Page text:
The Boil

Stuck in Senegal with a beautiful woman and a festering wound


| January-February 2009


That morning in the shower I felt it: an alien nub on my left buttock, just inches from my exit hole on an isthmus of hair that juts into wallet territory. I seized it, taking measure of its girth. When I turned and saw it in the mirror, I shrieked. Staring back at me was a raw pustulant lump, fleshy and pink as a newborn, but with a bulbous head and a translucent, Saturn-like ring.

A boil. An abscess. Whatever you want to call it. A hateful grief pit of pus and blood and dead mucusy tissue that lurks just below the skin’s surface and haunts and abuses you like a small-town sheriff at the end of his last term. Boils have been a part of my life for as long as I can remember. Every few months one appears in an earlobe, on my neck, or more often in a well-advertised place like the center of my forehead. Some eventually burst and heal on their own. Many more require surgical incision and drainage.

In college, a nurse in the student health service lanced a massive boil in my earlobe, harpooning it with a syringe. Others I’ve managed to lance myself. I once pierced a Cyclopean boil with a sewing needle, a clumsy procedure that left me with a permanent pea-sized dent just below my hairline. Despite all of this, I tried to stay positive with this ass boil, telling myself that as long as I didn’t pick it and kept it clean, it would mend itself. So I gave the boil a light scrubbing with the loofah, turned off the water, and tried not to worry about it.

This was during my second month in Senegal, West Africa, where I was living with my girlfriend Stephanie, a startling, elk-like beauty who had dramatic black eyes, slender arms and legs, and long sinewy brown hair. We’d known each other for years but never carnally, until the previous summer in England, where she was studying international development and I was dabbling in poverty and alcoholism. After a brief, stumbling courtship, we flew into each other like blindfolded sparrows. My chest acquired new muscle definition. My brain felt freshly laundered. After three months it seemed perverse to think of spending a night apart.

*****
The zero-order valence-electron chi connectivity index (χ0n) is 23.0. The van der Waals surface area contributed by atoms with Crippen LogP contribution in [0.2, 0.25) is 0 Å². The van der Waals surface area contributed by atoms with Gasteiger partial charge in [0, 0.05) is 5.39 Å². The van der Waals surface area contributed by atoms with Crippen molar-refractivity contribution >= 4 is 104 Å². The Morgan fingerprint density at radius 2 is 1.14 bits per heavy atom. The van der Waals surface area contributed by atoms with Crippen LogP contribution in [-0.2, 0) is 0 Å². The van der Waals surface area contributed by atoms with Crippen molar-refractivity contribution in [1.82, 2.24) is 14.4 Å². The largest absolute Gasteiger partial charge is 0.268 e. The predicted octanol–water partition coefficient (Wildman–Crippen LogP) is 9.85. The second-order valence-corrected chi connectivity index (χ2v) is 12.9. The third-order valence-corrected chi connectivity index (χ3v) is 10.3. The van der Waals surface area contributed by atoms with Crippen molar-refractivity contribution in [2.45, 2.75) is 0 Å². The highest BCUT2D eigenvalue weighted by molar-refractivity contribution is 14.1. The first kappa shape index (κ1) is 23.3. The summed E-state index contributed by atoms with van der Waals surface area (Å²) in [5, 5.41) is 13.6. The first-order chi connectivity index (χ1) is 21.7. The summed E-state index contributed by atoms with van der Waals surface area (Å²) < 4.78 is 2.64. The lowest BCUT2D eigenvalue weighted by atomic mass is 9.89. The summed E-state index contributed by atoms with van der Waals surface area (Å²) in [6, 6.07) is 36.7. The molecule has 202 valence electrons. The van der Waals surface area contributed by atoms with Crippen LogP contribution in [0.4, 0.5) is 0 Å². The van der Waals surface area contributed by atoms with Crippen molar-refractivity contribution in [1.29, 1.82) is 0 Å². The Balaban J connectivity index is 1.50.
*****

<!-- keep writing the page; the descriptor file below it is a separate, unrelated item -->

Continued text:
Then one day Steph announced she was moving to Senegal, 2,500 miles away, for a new job. We wept and blubbered together for several nights, mourning our lost future, when suddenly she asked me to join her in Senegal. Unhesitatingly, I agreed.

I was 26 and astonishingly ignorant about the world. I imagined life in Senegal as an adventure of unparalleled drama—perilous safaris, bonfire lunches of grilled wildebeest, cocktails at the foreign officers’ club. I even packed Green Hills of Africa, thinking Hemingway’s bush heroics would inspire me. I soon discovered there are no wildebeests in Senegal, and the very notion of a foreign officers’ club expired a century ago. My life there became less like Hemingway’s and more like Clov’s in Beckett’s Endgame, one of almost unrelenting boredom, isolation, and despair.

Linda Libra
8/11/2013 4:46:15 PM

Now that was a story! The world is divided into two types of people: those who love exploding skin reservoirs and those who don't. I am of the first tribe, so I read this story poised in joyous and agonizing anticipation. I am sorry to say that I almost skimmed the parts that were not about the Boil, though. The Boil is a shameless scene-stealer. I would not dare venture onto the stage with the Boil; the Boil plays understudy to nobody. Which is a shame because thestory was delightful, Senegal, the people, the relationship. Steph is indeed a woman of strong parts... So let's get serious here... do you think the Boilz could be a function of disgruntled hair follicles that do not make it through to emerge... kind of like a hirsute rain forest where competition for skin surface is fierce. It's easy for me to say, but Steph should have gone after that boil before it nearly ended your cognitive lifespan... You also should have had a supply of penicillin to tame that roiling bacchanalia of animalcules partying down in their own biosphere. Hey did I forget to tell you --- great writing!















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